Friday, July 11, 2014
IN RETROSPECT: Star Trek: The Motion Picture
*** out of ****
When I went to the video store as a kid, I wondered why my dad discouraged me from renting the first Star Trek movie (subtitled The Motion Picture). We'd covered II, III and IV as well as episodes of the original series. What could be so wrong with the first feature film?
Finally, I rented it ...and gave up on the movie less than an hour in. To an eight-year-old, whose indoctrination to movies was through the Spielberg/Lucas era, this 1979 sci-fi felt like an eternity of sterile imagery with every character leaving their familiar energy at the door. Even the worst Trek movie of all, V: The Final Frontier, just out in theaters at that time, wasn't guilty of being so dull.
Other than seeing parts of the first film playing on the video wall at the rental store or on the Channel 41 Sunday afternoon movie, I really didn't give this film a fair full viewing until 2001, when the now hard-to-find "Director's Edition" was released on DVD. Like any movie being given a special treatment on the new medium, I viewed it again.
The low-energy hadn't changed, but I had a new appreciation for the film. Seeing it in widescreen for the first time certainly helped. The general production of the movie has a bland look but seasoned director Robert Wise (The Sound of Music) had an ambitious amount of split-diopter shots. Seeing John Dykstra and Douglas Trumbull's effects shots in their intended ratio also allowed me to perceive a grandness to the model photography, which few of the following Trek films ever managed to capture again. Most importantly, I came to realize it was the only Star Trek movie to have a strong science fiction plot. Many other movies that followed were better, but they were closer to sociopolitical allegories with space jargon.
The first movie is about the original crew of The Starship Enterprise, together again after years apart, facing an unstoppably destructive object, of unbelievable mass, headed towards earth. Any offensive action would be pointless. Spock senses that it has a consciousness and when communication is established (in the strangest way) it is discovered that the entity has some sort of relationship with Earth and seeks its creator but can't comprehend that earth's people could be relevant to what it needs.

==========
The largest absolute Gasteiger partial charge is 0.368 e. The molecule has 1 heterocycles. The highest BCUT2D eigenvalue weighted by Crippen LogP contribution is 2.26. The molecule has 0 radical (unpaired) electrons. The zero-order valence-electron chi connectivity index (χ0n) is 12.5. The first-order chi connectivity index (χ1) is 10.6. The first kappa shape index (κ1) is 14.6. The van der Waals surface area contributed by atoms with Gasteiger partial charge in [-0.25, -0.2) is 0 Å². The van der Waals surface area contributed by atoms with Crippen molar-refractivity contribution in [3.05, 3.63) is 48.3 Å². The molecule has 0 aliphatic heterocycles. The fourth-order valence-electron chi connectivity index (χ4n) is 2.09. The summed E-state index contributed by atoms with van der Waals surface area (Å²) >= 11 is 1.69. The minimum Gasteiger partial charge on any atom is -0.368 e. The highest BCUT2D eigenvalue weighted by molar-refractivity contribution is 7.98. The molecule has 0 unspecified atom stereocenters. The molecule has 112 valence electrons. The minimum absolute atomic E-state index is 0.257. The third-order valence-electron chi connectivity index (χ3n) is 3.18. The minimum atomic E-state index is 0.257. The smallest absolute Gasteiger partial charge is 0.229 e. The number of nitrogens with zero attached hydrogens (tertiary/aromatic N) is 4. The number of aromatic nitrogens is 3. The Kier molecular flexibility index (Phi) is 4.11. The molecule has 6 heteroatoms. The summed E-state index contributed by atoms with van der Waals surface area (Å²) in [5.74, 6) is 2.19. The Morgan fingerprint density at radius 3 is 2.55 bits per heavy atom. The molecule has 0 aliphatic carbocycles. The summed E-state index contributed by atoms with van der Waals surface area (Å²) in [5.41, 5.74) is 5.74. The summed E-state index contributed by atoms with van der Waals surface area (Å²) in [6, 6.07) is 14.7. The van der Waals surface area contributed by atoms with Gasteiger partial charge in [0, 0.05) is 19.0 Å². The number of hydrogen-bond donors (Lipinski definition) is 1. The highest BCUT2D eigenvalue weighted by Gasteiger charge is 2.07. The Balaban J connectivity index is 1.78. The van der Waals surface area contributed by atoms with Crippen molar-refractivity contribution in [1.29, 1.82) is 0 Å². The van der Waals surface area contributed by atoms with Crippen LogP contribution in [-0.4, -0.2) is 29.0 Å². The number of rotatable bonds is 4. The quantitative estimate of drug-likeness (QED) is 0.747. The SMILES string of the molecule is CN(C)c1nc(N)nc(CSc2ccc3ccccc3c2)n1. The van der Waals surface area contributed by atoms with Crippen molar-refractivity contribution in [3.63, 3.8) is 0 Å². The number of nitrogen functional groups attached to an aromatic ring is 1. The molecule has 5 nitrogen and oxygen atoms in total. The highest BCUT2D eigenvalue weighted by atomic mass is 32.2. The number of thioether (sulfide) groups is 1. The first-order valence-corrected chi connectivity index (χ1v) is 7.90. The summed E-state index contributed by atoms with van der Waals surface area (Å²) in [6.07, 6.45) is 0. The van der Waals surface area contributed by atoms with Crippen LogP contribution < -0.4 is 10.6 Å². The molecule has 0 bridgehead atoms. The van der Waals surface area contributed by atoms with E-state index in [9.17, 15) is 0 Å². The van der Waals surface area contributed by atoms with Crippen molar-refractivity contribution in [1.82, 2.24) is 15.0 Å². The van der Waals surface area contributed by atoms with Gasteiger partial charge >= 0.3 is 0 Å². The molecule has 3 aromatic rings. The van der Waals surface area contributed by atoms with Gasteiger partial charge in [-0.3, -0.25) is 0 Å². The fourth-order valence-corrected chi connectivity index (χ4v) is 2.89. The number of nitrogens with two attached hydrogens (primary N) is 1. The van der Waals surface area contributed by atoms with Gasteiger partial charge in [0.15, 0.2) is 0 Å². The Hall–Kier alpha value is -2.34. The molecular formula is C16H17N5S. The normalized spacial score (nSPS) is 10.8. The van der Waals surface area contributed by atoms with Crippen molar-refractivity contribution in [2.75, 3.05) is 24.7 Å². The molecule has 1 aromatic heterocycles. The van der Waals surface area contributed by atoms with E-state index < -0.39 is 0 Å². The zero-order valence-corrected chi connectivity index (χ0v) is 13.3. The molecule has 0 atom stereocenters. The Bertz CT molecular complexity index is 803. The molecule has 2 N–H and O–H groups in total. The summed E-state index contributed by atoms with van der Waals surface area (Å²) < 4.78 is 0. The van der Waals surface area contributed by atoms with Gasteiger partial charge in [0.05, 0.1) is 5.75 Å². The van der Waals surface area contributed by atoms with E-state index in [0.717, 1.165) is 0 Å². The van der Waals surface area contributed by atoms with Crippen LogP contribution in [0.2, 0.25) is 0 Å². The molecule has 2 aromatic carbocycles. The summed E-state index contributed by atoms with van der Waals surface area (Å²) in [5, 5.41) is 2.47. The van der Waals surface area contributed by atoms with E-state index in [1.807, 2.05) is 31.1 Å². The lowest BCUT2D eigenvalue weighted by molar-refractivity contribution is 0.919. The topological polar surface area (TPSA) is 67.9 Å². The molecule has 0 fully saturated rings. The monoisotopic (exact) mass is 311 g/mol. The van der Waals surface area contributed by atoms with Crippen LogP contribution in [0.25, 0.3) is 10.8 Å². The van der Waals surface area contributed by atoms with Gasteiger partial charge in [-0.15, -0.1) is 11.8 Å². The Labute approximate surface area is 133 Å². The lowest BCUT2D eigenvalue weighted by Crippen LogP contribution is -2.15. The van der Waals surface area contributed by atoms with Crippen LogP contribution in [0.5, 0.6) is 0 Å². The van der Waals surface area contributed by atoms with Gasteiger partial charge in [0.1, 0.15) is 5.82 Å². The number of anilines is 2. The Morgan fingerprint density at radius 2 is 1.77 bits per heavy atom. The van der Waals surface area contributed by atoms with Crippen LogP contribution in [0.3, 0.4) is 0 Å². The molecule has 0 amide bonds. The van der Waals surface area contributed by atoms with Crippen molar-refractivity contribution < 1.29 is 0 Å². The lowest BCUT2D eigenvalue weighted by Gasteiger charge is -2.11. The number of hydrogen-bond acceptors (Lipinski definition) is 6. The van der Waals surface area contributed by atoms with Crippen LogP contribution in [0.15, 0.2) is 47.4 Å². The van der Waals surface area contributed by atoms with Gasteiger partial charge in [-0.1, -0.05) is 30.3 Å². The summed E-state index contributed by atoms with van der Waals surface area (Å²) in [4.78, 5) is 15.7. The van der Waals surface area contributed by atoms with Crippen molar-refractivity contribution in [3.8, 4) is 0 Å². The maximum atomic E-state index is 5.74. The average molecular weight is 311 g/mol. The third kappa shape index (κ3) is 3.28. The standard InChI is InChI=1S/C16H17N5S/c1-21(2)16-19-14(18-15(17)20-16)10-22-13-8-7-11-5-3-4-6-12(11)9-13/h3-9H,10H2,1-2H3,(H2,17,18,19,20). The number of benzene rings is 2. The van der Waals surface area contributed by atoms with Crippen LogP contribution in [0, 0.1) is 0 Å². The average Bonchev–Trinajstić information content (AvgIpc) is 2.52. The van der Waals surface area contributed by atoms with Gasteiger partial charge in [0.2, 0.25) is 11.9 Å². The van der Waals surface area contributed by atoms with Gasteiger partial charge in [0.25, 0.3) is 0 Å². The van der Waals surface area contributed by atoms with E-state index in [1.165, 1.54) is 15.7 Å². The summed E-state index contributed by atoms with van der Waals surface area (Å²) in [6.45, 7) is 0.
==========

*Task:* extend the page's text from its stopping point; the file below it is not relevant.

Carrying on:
The movie becomes what most great Star Trek is often about: Understanding your obstacles rather than destroying them. This is the shame of the J.J. Abrams films, which may be brilliantly entertaining but have too much of a "war-on-terror" attitude, which betrays the original vision.
The movie was drawn from the preproduction of a television pilot intended to launch an all new series. The success of Star Wars in '77 inspired Paramount to exploit their Star Trek property in the cinematic arena. Sci-fi enthusiasm was making a huge comeback and Trek fans hadn't seen it in any new form since its TV show was cancelled in 1969.
The movie impressed fans temporarily but its sequel would summon a bigger audience for its stronger drama and liveliness. In recent years, The Motion Picture has grown on me. I always knew that Jerry Goldsmith's beautiful score to the film elevates the material a great deal, but I've also come to like it as a sick-day movie; The kind you can enjoy if you're on the couch and want something slow-paced and hypnotic.
It's still one of the last movies I would recommend to someone green to this franchise.